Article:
Ontario Sports & Olympic Youth Academy (OOYA) Shape Our Leaders Be…
Leadership in our Canadian youth is pervasive and active. As a volunteer, I was observe and observer to an extraordinary 4-day conference hosted by the University of Ottawa (May 11-14). This year’s theme was “Making a Difference”. The delegates to this 2006 Ontario Olympic Youth Academy, were fifteen Ontario students representing their high schools. These students confirmed that our youth will bring a new order of leadership to this country, their province and their communities.
OOYA is sponsored by Sport Alliance of Ontario, OFSAA, and the Canadian Olympic Committee. The Ontario Olympic Youth Academy is held each year and serves 2 purposes:
1. To proportion the magic of The Olympic Games in a ‘hands on’ format by debating, discussing, discovering, meeting, networking, playing, laughing in an active & dynamic 4-day conference.
2. To meet Olympic athletes, coaches, organizers and managers and hear them speak about the impact The Olympic Games has had on their lives.
Working long hours, this group of engaging teenagers were involved in interactive presentations and group workshops. by the team sports of Dragon Boat Racing and a alternation Olympic Games event, the group showed their ability to focus as a unit and meet goals. The delegates developed Sports and Exercise programs that can easily and closest be introduced in their respective schools and communities. Programs are like:
1. “Clean Play Starts with a Clean Place to Play”,
2. “Mini Olympic Days” to promote a healthy and active lifestyle to Grades 5 & 6, are designed for both athletes and non-athletes and help shape high school students into leaders.
turn up by guest speakers included:
1. Sue Holloway, Honorary Chair of OOYA – Silver and Bronze Olympic Medalist for kayaking (1980-Los Angeles). Ms. Holloway is the first female to compete in both the Summer and Winter Olympics (1976 – kayaking and cross-country skiing).
2. Shaunna Burke – second Canadian female to reach the summit of Mount Everest (spring 2005).
3. Pierre Lafontaine, CEO Swimming Canada – recently, Head coach for Australian Institute of Sport, and before that the Phoenix Swim Club of Arizona. Mr. Lafontaine led 4 and 8 medal swimmers to Olympic victories in 2004 and 2000 respectively.
4. Marg McGregor – Chef de Mission 2002 Commonwealth Games in Manchester, England.
5. Greg Joy – Silver Medalist and world record for high jumping 1976 Montreal Olympics.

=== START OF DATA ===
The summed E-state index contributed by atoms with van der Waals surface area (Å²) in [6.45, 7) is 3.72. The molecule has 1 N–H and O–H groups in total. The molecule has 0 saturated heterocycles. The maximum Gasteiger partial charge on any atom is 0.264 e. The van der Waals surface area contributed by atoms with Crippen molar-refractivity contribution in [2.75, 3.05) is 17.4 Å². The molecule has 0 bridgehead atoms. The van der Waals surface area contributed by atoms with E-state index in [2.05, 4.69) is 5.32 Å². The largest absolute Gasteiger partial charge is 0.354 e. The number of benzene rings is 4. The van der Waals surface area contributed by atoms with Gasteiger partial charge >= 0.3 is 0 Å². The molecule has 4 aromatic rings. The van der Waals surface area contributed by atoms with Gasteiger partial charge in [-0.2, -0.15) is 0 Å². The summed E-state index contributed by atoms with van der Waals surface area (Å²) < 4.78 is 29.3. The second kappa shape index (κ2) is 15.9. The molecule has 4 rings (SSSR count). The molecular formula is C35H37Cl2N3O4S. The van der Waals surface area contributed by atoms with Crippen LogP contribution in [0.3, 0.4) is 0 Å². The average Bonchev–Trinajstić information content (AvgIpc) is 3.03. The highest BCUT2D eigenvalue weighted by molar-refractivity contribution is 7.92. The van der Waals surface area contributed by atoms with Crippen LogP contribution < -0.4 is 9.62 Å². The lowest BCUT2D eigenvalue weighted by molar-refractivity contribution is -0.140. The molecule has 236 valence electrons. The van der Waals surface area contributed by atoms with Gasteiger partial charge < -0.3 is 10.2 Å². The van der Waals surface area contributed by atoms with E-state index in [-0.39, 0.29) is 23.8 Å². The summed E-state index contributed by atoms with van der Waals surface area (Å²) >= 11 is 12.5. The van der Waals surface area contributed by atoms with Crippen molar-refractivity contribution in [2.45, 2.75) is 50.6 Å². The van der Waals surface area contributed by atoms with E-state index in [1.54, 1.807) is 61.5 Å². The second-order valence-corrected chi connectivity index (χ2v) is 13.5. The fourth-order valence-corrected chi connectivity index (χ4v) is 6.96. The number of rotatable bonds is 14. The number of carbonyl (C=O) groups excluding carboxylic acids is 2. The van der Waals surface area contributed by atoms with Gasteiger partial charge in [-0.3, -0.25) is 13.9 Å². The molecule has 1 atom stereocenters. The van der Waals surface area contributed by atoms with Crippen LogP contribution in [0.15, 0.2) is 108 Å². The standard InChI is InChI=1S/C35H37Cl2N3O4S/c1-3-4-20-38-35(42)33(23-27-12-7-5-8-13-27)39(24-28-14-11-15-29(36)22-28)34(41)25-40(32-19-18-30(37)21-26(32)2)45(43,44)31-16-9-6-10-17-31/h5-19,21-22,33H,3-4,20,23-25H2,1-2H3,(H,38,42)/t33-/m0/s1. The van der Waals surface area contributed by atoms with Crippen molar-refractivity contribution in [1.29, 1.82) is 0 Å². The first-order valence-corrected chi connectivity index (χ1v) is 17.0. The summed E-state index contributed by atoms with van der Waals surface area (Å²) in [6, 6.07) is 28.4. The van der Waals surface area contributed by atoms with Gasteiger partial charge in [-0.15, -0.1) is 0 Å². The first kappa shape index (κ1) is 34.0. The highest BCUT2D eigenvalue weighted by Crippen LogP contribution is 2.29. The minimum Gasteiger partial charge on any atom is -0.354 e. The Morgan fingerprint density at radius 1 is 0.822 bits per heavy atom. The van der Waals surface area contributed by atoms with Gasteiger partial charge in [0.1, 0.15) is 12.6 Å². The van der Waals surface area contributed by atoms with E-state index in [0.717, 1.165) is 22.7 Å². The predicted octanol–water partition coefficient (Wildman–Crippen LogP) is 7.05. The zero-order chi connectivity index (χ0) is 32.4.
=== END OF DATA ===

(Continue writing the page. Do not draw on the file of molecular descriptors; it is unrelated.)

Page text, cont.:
6. Marc Leger – 2005 Canadian delegate at the International Olympic Academy in Greece.
7. Dr. Gene Sutton, Chair OOYA and National Olympic Academy, Director of the COC Board, and Canada’s Chef de Mission for the 2003 Pan American Games team.
8. Michael Chambers – President Canadian Olympic Committee (COC).
These speakers had a profound impact on the delegates. The Academy ended on a high observe with an emotional closing ceremony during which each delegate lit a candle from the 1988 Calgary Olympic Winter Games Torch!
However subtle, a meaningful message was woven throughout the conference presentations by the Canadian Olympic athletes, Olympic coaches, and Sports executives. And that message: to have these future leaders consider sports management, sports coaching, and sports education as career options. This message was effectively introduced and appreciated by the delegates. Some delegates openly shared their renewed consideration for sports education/management as a career choice.
Currently, there are a number of active Provincial/Territorial (PTOAs) Olympic Youth Academy Programs:
1. Quebec Youth Olympic Academy
2. Ontario Olympic Youth Academy
3. Alberta Youth Olympic Symposium
4. BC Olympic & Paralympic Youth Leadership Academy
5. Nunavut Youth Olympic Academy
As a youth sport educational forum, the various Olympic Youth Academies, are an excellent way to introduce Canadian Youth to career and volunteer opportunities and rewards associated with national, provincial, community sports management/coaching, and sports education. The Olympic Youth Academies provide an expanded opportunity to proportion the Canadian Olympic Dream whether as an athlete, a coach, an organizer or a volunteer.
Expanding and funding the Olympic Youth Academy Programs to each and every Canadian Province and Territory has been an current initiative of the Canadian Olympic Committee (COC). Each province should now embrace this youth leadership forum. It is a perfect program to similar the COC initiative, Own the Podium 2010.